Proposal: Add replace(_:with:) function to the stdlib


(Lily Ballard) #1

A function I find myself defining in a lot of my projects looks like the following:

/// Replace the value of `a` with `b` and return the old value. public
func replace<T>(inout a: T, with b: T) -> T { var value = b
swap(&a, &value) return value }

This is a pretty simple function, and useful in a wide variety of
circumstances, so I'd love to get it into the standard library. It
doesn't actually enable any behavior that wasn't previously possible,
but it does shrink some common code patterns, and I find the shorter
code easier to read.

An example of a place where I use it often is in replacing an optional
property with a new value (or with nil) and cleaning up the previous
value. Assuming a property like

var task: NSURLSessionTask?

This replaces

if let task = self.task { task.cancel() } task = nil

with

replace(&task, with: nil)?.cancel()

Or sometimes I use it like

if let value = replace(&prop, with: newValue) { // multi-line cleanup
}

This is particularly nice if it's a COW value that I want to mutate, as
it means I don't have to worry about getting unwanted copies due to the
property still holding the old value while I muck with it.

Question: For trivial backwards-compatible API changes like this, does a
proposal PR need to be submitted to the swift-evolution repo, or is
discussion on this ML sufficient before submitting a patch?

-Kevin Ballard


(Dave Abrahams) #2

A function I find myself defining in a lot of my projects looks like the following:

/// Replace the value of `a` with `b` and return the old value.
public func replace<T>(inout a: T, with b: T) -> T {
    var value = b
    swap(&a, &value)
    return value
}

This is a pretty simple function, and useful in a wide variety of circumstances, so I'd love to get it into the standard library. It doesn't actually enable any behavior that wasn't previously possible, but it does shrink some common code patterns, and I find the shorter code easier to read.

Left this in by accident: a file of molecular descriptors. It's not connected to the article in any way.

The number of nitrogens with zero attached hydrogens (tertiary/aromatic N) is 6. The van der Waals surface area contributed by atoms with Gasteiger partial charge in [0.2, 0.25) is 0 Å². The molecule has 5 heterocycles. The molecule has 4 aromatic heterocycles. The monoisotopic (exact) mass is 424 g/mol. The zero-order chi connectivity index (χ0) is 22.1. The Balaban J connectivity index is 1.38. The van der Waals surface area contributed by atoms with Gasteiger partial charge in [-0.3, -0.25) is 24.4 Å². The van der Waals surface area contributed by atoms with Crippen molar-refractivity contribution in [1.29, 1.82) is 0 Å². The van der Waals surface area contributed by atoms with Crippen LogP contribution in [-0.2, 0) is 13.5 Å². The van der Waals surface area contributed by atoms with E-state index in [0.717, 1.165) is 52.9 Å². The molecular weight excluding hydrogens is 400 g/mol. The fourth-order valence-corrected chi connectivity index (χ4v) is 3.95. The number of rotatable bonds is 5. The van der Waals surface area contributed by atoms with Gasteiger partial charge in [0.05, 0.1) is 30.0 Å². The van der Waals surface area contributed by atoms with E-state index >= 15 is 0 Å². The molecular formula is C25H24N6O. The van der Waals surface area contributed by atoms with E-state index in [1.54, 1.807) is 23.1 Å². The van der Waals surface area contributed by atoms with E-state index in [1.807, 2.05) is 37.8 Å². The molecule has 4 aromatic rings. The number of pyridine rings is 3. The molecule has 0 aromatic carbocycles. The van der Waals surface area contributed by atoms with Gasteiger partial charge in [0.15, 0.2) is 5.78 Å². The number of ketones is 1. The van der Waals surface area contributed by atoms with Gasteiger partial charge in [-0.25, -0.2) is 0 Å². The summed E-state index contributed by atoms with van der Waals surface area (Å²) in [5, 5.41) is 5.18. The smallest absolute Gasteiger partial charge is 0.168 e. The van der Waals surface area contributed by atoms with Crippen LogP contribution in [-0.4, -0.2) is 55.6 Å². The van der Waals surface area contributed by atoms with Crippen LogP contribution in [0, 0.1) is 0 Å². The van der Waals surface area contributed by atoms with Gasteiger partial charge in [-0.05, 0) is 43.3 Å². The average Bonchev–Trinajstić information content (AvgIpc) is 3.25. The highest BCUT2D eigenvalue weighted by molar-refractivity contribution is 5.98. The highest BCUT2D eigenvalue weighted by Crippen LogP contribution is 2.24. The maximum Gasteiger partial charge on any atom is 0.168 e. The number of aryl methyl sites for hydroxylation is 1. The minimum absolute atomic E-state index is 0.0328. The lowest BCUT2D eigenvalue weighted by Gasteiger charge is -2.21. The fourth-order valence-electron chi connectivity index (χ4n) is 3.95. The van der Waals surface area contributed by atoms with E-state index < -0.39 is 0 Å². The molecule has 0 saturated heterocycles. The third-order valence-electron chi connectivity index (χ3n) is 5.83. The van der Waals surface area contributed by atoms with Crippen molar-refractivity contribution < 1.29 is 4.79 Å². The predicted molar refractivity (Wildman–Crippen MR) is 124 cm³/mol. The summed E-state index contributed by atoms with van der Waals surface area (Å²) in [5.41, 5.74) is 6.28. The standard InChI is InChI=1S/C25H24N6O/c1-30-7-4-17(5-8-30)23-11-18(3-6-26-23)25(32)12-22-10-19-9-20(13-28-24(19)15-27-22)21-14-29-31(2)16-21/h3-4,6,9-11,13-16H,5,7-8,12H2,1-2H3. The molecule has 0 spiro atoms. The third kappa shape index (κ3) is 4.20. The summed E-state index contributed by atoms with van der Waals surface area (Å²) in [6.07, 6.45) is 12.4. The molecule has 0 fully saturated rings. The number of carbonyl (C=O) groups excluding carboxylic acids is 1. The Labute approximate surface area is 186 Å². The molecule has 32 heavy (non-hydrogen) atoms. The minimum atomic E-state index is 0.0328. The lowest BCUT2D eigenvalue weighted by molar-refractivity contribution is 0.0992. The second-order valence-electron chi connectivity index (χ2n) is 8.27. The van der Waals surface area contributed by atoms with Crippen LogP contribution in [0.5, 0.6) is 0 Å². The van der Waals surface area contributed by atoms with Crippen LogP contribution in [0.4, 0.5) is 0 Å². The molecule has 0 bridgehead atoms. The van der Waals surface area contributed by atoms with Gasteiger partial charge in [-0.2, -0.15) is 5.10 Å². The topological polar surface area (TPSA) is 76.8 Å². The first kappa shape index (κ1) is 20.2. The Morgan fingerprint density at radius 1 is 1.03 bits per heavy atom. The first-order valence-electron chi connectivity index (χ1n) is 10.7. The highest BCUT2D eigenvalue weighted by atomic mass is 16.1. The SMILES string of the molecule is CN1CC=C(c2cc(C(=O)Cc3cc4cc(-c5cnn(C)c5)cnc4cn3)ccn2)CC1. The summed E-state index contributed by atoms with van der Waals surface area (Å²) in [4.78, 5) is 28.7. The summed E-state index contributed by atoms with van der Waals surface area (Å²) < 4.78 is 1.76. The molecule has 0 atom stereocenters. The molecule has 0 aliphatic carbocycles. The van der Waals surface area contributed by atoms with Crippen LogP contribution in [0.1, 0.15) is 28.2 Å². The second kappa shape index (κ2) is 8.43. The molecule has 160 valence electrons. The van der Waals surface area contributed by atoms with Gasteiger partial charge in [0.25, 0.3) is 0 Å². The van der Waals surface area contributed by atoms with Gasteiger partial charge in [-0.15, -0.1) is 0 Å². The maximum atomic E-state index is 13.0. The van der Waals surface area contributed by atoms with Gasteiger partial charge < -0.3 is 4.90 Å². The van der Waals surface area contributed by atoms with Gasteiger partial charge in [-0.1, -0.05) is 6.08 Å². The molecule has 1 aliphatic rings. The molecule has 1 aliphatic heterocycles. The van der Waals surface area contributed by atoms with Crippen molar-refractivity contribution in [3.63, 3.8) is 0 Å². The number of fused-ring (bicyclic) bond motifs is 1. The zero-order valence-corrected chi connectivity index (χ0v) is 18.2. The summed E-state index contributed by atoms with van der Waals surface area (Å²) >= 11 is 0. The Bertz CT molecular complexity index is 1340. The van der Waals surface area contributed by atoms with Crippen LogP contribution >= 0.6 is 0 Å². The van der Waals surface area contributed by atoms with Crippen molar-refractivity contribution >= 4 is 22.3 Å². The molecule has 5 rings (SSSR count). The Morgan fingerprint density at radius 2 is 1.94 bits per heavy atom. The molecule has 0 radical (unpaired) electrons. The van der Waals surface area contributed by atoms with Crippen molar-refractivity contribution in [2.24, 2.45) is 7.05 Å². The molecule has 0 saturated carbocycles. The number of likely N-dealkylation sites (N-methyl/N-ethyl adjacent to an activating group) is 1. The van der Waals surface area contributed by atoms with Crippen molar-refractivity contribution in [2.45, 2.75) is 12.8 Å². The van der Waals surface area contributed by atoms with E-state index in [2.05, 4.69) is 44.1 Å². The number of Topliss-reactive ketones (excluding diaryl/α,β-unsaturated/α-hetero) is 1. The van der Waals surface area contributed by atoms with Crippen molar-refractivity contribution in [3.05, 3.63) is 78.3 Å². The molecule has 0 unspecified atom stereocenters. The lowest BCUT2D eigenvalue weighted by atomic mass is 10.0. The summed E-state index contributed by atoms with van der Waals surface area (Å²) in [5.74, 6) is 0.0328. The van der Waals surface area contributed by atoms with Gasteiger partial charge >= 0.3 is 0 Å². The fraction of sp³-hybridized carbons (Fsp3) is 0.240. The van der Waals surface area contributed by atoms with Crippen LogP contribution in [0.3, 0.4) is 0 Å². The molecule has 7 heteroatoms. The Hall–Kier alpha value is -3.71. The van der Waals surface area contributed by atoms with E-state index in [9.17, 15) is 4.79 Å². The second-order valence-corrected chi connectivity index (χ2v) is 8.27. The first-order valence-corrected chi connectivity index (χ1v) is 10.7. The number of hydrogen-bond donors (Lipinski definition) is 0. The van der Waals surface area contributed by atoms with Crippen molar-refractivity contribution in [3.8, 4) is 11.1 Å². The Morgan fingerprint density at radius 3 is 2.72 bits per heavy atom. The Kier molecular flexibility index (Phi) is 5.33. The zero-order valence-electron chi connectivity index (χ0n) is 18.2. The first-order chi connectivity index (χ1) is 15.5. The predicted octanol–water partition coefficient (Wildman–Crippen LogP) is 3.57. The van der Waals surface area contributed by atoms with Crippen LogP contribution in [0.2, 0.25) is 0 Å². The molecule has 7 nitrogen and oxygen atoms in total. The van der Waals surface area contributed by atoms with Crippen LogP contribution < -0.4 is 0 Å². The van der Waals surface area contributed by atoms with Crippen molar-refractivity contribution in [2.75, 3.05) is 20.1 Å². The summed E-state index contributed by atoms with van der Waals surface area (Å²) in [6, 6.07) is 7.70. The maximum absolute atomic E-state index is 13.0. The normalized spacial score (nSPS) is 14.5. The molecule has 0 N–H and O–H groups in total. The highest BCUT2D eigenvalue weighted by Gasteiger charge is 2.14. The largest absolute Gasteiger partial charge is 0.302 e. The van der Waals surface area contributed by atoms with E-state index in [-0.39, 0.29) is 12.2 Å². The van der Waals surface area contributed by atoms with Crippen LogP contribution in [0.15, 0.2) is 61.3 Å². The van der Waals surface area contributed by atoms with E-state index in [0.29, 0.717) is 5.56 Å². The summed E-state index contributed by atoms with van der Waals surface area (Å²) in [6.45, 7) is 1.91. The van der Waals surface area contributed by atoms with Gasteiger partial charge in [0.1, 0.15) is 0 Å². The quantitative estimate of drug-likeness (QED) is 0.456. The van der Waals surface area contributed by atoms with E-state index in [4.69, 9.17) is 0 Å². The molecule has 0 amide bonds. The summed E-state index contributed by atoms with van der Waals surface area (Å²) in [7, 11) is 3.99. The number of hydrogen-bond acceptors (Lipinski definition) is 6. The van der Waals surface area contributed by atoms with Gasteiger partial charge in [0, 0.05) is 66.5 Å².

An example of a place where I use it often is in replacing an optional property with a new value (or with nil) and cleaning up the previous value. Assuming a property like

var task: NSURLSessionTask?

This replaces

if let task = self.task {
    task.cancel()
}
task = nil

with

replace(&task, with: nil)?.cancel()

Or sometimes I use it like

if let value = replace(&prop, with: newValue) {
    // multi-line cleanup
}

This is particularly nice if it's a COW value that I want to mutate, as it means I don't have to worry about getting unwanted copies due to the property still holding the old value while I muck with it.

This is a generalization of the postincrement pattern (mutate a value and return the original) and given that we're moving away from that I'm not sure it's something we want to enshrine in the standard library. That said, here's a question: looking at your use cases, how many of them are using something other than nil (or some moral equivalent) as the second argument? If this is effectively a non-destructive move in nearly all cases, I'd rather support that more directly.